Did you really want to eat that last piece of cake, or were you secretly thinking about your mother?
This week, it’s the complex Legacy of Freud.
On the one hand, it would be hard to deny that Freud was one of the towering intellectual figures of the 20th Century. Arguably, he single handedly changed the way we think about ourselves once and for all. To be sure, he wasn’t the first to think about the idea of unconscious beliefs and desires. That idea goes back over two thousand years ago to Epicurus. Unlike Epicurus, Freud developed detailed, putatively scientific hypotheses about the exact workings of the unconscious mind. And those theories basically ruled the roost for several decades more or less unchallenged.
There is, however, one small problem with Freud’s rich and detailed theories. They were all false. All of his main hypotheses, every single one of them, from the Oedipal Complex, to penis envy, castration anxiety, and his obsession with sexual repression -- are just wrong. Some people even see his views as mere pseudo-science. Early feminists thought that his views were shot through with patriarchal and sexist dogma. There may still be a die-hard psychoanalytical cult that continues to worship at the feet of the master. And some people definitely still take Freud quite seriously in literature and the arts and, to a lesser extent, in philosophy. But genuine scientific psychologists mostly don’t take Freud seriously at all anymore.
So what exactly are we to make of the legacy of Freud? The first thing to say is that even if we admit that most of Freud’s theories have proven to be false, that still doesn’t necessarily rob him of his standing as one of the great psychological theorists of all time. It’s one thing to reject the details of Freud’s theory, but the scientific spirit of Freud may still live on. Freud’s single greatest insight was that most of what goes on in the mind is hidden from our conscious view. He taught us that the conscious self is the result of a complex interplay of subterranean forces. Just about every single post-Freudian psychologist still believes that. So in that sense, we are all Freudians now.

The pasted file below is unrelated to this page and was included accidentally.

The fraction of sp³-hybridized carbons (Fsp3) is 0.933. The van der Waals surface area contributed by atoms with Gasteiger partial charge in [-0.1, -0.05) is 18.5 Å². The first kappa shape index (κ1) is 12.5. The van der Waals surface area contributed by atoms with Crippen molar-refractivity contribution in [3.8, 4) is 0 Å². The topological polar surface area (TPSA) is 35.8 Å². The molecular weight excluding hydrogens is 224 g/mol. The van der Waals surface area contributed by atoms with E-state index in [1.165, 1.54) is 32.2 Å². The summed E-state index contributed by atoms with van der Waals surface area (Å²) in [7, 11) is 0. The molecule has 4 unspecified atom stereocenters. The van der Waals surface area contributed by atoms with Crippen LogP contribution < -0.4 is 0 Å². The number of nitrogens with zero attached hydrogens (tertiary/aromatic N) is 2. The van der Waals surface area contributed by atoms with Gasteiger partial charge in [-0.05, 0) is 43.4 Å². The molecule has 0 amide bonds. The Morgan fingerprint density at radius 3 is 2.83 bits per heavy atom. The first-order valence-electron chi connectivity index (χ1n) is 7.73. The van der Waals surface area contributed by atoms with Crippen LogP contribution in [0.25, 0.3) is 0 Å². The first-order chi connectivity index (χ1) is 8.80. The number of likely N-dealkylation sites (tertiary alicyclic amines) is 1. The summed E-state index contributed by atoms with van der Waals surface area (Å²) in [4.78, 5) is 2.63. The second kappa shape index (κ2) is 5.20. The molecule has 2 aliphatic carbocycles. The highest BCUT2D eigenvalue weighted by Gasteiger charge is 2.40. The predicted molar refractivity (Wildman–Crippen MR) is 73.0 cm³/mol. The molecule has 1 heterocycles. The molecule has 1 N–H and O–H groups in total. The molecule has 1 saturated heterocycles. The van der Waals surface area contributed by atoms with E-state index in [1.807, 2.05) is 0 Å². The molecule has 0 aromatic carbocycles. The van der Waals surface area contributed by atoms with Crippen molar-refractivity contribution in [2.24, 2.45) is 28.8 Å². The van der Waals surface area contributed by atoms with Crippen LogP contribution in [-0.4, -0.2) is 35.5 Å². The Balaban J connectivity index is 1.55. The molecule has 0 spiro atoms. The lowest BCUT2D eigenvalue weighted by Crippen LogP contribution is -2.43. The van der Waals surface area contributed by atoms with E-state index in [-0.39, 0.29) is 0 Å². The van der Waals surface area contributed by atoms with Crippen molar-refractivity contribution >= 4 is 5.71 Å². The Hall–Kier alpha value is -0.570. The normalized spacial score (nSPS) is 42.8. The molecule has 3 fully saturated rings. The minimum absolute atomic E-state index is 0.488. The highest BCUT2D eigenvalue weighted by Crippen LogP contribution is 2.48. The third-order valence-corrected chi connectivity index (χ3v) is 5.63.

Of course, the details do matter -- especially if we’re talking science, rather than philosophy or literature. Take his tripartite division of the mind into the id, the ego, and the super-ego. Now that’s a nice sounding theory. It’s a lot like Plato’s theory of the soul. Unfortunately for Freud, though, there isn’t a shred of empirical evidence for it. And one might be easily be lead to conclude that despite Freud’s protestations to the contrary, in the end his theories just aren’t scientific at all!
But we mustn’t be too hasty here. Just because a theory turns out to be false, doesn’t mean it’s not scientific. By that measure, Newton theories aren’t scientific either. But that’s an absurd view. Newton was, of course, one of the greatest scientists in history.
Perhaps Freudian psychology is related to modern psychology in exactly the way that Newtonian physics is related to modern physics. Sure, modern psychology supersedes Freudian psychology. Well, modern physics also supersedes Newtonian physics. But nobody would say that Newtonian physics is totally false or unscientific. And perhaps we shouldn’t say that Freudian psychology is either.
Of course, the big difference is that Newton’s theories are extraordinarily good approximations of later physical theories. To this day, they still work well -- really, really well -- at least when you restrict them to large enough objects moving at slow enough speeds. It’s not clear that you can say anything like that for Freud. Freud’s theories aren’t approximately true. They’re just plain false.
Lest you think I’m just stubbornly determined to deny Freud his due, let me assure that I have nothing personal against Freud. I’m just exercising a healthy dose of philosophical skepticism. I’ve never had a bad experience with any Freudian psychoanalyst Have no repressed resentment that I am ublimating into conscious philosophical skepticism. But I am genuinely puzzled exactly what to make of Freud in retrospect. Should we really see him as a Newton-like figure -- on whose shoulders we all still stand? Or should we just forget about him and his outmoded theories and consign him to the dustbin of history?
I’d love to know what you think. So, join in the conversation.